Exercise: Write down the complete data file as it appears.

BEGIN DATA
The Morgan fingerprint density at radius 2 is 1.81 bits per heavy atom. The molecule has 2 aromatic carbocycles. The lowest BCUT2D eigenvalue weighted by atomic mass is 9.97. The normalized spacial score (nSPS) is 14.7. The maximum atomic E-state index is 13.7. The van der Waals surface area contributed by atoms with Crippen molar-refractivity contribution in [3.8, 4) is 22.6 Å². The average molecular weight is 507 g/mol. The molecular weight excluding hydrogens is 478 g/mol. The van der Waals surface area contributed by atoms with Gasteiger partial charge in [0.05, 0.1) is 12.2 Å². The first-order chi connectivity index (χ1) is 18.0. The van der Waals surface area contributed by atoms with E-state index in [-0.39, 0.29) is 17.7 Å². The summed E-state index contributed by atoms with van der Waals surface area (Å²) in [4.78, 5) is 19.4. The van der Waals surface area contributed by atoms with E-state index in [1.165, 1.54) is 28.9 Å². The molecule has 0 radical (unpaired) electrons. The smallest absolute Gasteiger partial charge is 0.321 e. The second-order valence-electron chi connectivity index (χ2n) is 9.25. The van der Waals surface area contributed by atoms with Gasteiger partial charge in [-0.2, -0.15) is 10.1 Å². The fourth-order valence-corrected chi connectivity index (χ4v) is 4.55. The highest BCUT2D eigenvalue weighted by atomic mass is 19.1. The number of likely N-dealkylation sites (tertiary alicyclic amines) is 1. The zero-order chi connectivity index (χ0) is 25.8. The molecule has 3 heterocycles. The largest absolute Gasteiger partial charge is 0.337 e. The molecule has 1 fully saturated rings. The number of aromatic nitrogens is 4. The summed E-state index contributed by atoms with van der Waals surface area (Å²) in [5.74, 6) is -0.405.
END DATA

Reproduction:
The Morgan fingerprint density at radius 2 is 1.81 bits per heavy atom. The molecule has 2 aromatic carbocycles. The lowest BCUT2D eigenvalue weighted by atomic mass is 9.97. The normalized spacial score (nSPS) is 14.7. The maximum atomic E-state index is 13.7. The van der Waals surface area contributed by atoms with Crippen molar-refractivity contribution in [3.8, 4) is 22.6 Å². The average molecular weight is 507 g/mol. The molecular weight excluding hydrogens is 478 g/mol. The van der Waals surface area contributed by atoms with Gasteiger partial charge in [0.05, 0.1) is 12.2 Å². The first-order chi connectivity index (χ1) is 18.0. The van der Waals surface area contributed by atoms with E-state index in [-0.39, 0.29) is 17.7 Å². The summed E-state index contributed by atoms with van der Waals surface area (Å²) in [4.78, 5) is 19.4. The van der Waals surface area contributed by atoms with E-state index in [1.165, 1.54) is 28.9 Å². The molecule has 0 radical (unpaired) electrons. The smallest absolute Gasteiger partial charge is 0.321 e. The second-order valence-electron chi connectivity index (χ2n) is 9.25. The van der Waals surface area contributed by atoms with Gasteiger partial charge in [-0.2, -0.15) is 10.1 Å². The fourth-order valence-corrected chi connectivity index (χ4v) is 4.55. The highest BCUT2D eigenvalue weighted by atomic mass is 19.1. The number of likely N-dealkylation sites (tertiary alicyclic amines) is 1. The zero-order chi connectivity index (χ0) is 25.8. The molecule has 3 heterocycles. The largest absolute Gasteiger partial charge is 0.337 e. The molecule has 1 fully saturated rings. The number of aromatic nitrogens is 4. The summed E-state index contributed by atoms with van der Waals surface area (Å²) in [5.74, 6) is -0.405.